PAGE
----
NIH Awards $3 Million for Medical Marijuana Research
Posted by Marijuana Doctors on 09/20/2019 in Medical Marijuana
Updated on January 21, 2020. Medical content reviewed by Dr. Joseph Rosado, MD, M.B.A, Chief Medical Officer
The National Institutes of Health has awarded $3 million in grants to study cannabinoids for pain relief, though the research won’t cover THC, the psychoactive component of marijuana.
Stat reported that the nine newly funded studies will investigate the pain-relieving and anti-inflammatory effects of cannabidiol (CBD) and terpenes, the array of aromatic plant compounds found in cannabis that may also play a role in its medicinal effects.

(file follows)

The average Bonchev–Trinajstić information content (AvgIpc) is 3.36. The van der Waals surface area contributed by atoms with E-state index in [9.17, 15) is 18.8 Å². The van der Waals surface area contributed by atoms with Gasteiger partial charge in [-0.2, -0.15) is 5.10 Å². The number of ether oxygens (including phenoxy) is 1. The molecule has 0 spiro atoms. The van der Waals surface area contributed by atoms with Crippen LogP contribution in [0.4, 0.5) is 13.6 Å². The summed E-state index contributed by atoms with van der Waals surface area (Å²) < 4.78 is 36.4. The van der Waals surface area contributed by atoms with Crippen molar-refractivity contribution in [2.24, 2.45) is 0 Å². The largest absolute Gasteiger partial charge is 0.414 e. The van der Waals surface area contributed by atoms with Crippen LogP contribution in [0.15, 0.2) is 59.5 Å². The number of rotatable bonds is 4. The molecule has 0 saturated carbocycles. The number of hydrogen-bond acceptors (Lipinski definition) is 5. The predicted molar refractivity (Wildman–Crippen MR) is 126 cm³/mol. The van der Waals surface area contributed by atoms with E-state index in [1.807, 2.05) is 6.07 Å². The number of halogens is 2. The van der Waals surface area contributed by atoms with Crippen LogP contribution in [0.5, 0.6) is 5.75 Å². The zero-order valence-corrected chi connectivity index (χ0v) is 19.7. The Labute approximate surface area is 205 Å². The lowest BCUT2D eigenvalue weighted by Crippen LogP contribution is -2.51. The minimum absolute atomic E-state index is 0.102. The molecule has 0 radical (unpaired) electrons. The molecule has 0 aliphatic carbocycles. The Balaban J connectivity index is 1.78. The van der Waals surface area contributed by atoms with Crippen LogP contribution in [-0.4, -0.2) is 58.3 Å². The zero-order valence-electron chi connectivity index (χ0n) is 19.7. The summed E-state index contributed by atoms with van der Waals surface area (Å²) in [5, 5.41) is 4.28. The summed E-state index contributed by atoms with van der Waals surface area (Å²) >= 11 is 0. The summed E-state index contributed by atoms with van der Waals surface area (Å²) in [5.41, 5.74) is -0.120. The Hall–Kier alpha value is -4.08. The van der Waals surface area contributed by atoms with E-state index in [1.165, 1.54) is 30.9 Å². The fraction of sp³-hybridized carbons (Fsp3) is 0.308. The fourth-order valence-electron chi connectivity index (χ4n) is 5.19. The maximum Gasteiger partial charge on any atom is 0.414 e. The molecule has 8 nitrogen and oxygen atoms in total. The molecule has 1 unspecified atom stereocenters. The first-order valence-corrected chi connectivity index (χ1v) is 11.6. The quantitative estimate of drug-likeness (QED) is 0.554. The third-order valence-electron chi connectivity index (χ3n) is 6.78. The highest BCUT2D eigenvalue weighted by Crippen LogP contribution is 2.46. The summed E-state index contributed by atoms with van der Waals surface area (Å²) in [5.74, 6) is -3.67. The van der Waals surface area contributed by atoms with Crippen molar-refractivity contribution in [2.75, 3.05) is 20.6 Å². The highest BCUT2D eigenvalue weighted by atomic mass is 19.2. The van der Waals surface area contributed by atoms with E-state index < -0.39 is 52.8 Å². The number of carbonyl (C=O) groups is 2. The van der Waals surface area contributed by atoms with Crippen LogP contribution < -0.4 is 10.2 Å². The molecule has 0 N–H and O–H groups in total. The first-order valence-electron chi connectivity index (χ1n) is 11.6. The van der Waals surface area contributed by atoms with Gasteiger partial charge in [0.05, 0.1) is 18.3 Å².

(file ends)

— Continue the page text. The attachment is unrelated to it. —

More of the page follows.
The goal is to provide evidence-based support for CBD treatments and determine if CBD alone can provide pain-relieving effects without THC.
NIH’s impetus for the funding came from a 2017 National Academies of Sciences, Engineering, and Medicine report warning that the scarcity of research on marijuana posed a public health risk. The opioid crisis has also pushed researchers to study safer alternatives to prescription pain medications.
Stat also reported that the National Institute on Drug Abuse said it would grow 2,000 kilograms of marijuana this year at the University of Mississippi for research purposes.